Prioritize Vaccines Now -- Before We Have One for COVID-19

Sandra Adamson Fryhofer, MD


July 07, 2020

Find the latest COVID-19 news and guidance in Medscape's Coronavirus Resource Center.

This transcript has been edited for clarity.

Here's the topic of this edition of Medicine Matters:

Operation Warp Speed is a national program to accelerate the development, manufacturing, and distribution of COVID-19 vaccines. Several vaccine candidates are under study. The Advisory Committee on Immunization Practices (ACIP) has convened a dedicated COVID-19 vaccine workgroup.

But recent studies have me worried. The World Health Organization reported that as many as 80 million children worldwide are missing out on routine childhood vaccinations because of COVID-19. At least 68 countries are having problems with their immunization programs due to strain from the COVID-19 pandemic, and there are many reasons. People are scared — many are afraid to go to a clinic for fear of becoming infected with SARS-CoV-2. They are concerned for themselves, for their children, and for healthcare workers.

In some cases, the healthcare workers who usually administer the vaccines have been reassigned to respond to the COVID-19 pandemic. Many clinics don't have enough personal protective equipment and have had to limit the number of patients they see, which means fewer appointments are available. Travel restrictions also play a role. Some people may not be physically able to get to a clinic during a pandemic. Travel restrictions, including cutbacks in air travel, can also affect vaccine delivery to the clinic. You can't vaccinate if no vaccine is available, leading some clinics to cancel appointments.

Two other studies from the CDC have hit closer to home. Even now, during the pandemic, the CDC says it's important to prioritize vaccination of newborns, infants, and young children under the age of 2 years. But a new study in MMWR finds that from mid-March to mid-April, doctors in the Vaccines for Children program ordered 2.5 million fewer doses of vaccines and 250,000 fewer doses of measles-containing vaccines as compared with the same period in 2019.

As social distancing rules become more relaxed, children who have not been vaccinated are at greater risk of getting diseases like measles. Pockets of unvaccinated children led to a surge of measles in 2019, with the highest number of cases seen across the United States in more than 20 years. Another recent study looking at child vaccination in Michigan shows declines in vaccination rates for children of all ages, with coverage below 50% for some diseases.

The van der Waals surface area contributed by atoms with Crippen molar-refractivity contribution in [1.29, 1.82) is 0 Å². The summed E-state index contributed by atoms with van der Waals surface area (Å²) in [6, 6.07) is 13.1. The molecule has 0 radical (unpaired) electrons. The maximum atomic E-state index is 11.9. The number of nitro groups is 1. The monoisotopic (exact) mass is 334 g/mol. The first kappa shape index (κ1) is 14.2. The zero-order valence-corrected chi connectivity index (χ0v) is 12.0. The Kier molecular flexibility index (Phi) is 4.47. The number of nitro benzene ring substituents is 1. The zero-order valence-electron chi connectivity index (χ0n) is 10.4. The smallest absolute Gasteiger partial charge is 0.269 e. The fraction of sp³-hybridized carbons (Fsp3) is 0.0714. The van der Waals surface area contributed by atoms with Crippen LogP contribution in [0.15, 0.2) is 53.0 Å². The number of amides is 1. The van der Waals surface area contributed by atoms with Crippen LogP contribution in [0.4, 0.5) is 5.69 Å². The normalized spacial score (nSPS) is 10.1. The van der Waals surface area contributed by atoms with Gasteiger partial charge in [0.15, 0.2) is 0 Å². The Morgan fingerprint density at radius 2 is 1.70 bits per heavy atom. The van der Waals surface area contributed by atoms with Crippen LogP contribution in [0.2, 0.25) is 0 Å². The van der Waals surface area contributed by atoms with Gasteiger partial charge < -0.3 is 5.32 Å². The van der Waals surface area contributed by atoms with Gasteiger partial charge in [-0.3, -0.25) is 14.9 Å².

These drops in immunization are occurring at a time during which we need strong immunization networks and programs, so that when a COVID-19 vaccine is available, we have mechanisms in place to get people vaccinated and protected quickly and efficiently.

Many experts predict a second surge of COVID-19 in the fall, right as flu season begins. Everyone aged 6 months and older needs a flu vaccination every year, especially this year.

The pandemic presents new challenges to routine vaccination. Many routine visits are going virtual, but vaccinations require an in-person visit. But during a telehealth visit, there is still much we can do to promote vaccination. We can reinforce the importance of vaccination and assess which vaccines a patient needs. We can administer vaccines during an in-person visit for another purpose. We can also give more than one needed vaccination during the same visit. We can even consider setting up a drive-thru flu vaccination clinic.

Physician recommendation is a strong motivator for vaccination. Physicians are trusted sources of information when making vaccination decisions. We need to use that power to strengthen our immunization programs so that when we have a COVID vaccine, we will be ready.

For Medicine Matters, I'm Dr Sandra Fryhofer.

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